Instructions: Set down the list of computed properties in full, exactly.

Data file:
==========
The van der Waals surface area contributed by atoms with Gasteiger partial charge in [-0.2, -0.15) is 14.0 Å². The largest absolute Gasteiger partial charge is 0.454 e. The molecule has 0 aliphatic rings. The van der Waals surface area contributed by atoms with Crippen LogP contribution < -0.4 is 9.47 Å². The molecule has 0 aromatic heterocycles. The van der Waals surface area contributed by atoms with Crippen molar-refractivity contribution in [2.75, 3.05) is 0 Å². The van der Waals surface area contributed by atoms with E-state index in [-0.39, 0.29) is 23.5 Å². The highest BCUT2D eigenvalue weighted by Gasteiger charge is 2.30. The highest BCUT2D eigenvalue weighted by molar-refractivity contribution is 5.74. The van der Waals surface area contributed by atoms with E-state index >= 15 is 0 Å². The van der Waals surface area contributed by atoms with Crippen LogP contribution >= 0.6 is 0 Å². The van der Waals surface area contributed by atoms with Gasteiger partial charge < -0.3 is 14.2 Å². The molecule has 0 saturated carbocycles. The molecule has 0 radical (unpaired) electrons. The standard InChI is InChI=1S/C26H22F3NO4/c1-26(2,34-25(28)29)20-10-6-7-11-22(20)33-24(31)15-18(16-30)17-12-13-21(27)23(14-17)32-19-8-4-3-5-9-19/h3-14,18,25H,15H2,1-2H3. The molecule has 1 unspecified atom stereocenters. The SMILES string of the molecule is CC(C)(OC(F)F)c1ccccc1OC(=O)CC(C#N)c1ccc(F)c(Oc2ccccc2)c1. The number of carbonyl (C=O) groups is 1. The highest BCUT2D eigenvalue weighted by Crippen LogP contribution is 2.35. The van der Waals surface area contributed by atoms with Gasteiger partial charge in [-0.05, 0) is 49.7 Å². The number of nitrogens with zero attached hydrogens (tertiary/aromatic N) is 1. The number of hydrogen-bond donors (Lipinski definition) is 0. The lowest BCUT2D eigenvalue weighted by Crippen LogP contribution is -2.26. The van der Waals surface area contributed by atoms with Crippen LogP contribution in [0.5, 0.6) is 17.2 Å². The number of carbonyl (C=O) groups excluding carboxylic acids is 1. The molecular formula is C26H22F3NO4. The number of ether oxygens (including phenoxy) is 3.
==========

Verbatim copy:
The van der Waals surface area contributed by atoms with Gasteiger partial charge in [-0.2, -0.15) is 14.0 Å². The largest absolute Gasteiger partial charge is 0.454 e. The molecule has 0 aliphatic rings. The van der Waals surface area contributed by atoms with Crippen LogP contribution < -0.4 is 9.47 Å². The molecule has 0 aromatic heterocycles. The van der Waals surface area contributed by atoms with Crippen molar-refractivity contribution in [2.75, 3.05) is 0 Å². The van der Waals surface area contributed by atoms with E-state index in [-0.39, 0.29) is 23.5 Å². The highest BCUT2D eigenvalue weighted by Gasteiger charge is 2.30. The highest BCUT2D eigenvalue weighted by molar-refractivity contribution is 5.74. The van der Waals surface area contributed by atoms with E-state index >= 15 is 0 Å². The van der Waals surface area contributed by atoms with Crippen LogP contribution >= 0.6 is 0 Å². The van der Waals surface area contributed by atoms with Gasteiger partial charge < -0.3 is 14.2 Å². The molecule has 0 saturated carbocycles. The molecule has 0 radical (unpaired) electrons. The standard InChI is InChI=1S/C26H22F3NO4/c1-26(2,34-25(28)29)20-10-6-7-11-22(20)33-24(31)15-18(16-30)17-12-13-21(27)23(14-17)32-19-8-4-3-5-9-19/h3-14,18,25H,15H2,1-2H3. The molecule has 1 unspecified atom stereocenters. The SMILES string of the molecule is CC(C)(OC(F)F)c1ccccc1OC(=O)CC(C#N)c1ccc(F)c(Oc2ccccc2)c1. The number of carbonyl (C=O) groups is 1. The highest BCUT2D eigenvalue weighted by Crippen LogP contribution is 2.35. The van der Waals surface area contributed by atoms with Gasteiger partial charge in [-0.05, 0) is 49.7 Å². The number of nitrogens with zero attached hydrogens (tertiary/aromatic N) is 1. The number of hydrogen-bond donors (Lipinski definition) is 0. The lowest BCUT2D eigenvalue weighted by Crippen LogP contribution is -2.26. The van der Waals surface area contributed by atoms with Crippen LogP contribution in [0.5, 0.6) is 17.2 Å². The number of carbonyl (C=O) groups excluding carboxylic acids is 1. The molecular formula is C26H22F3NO4. The number of ether oxygens (including phenoxy) is 3.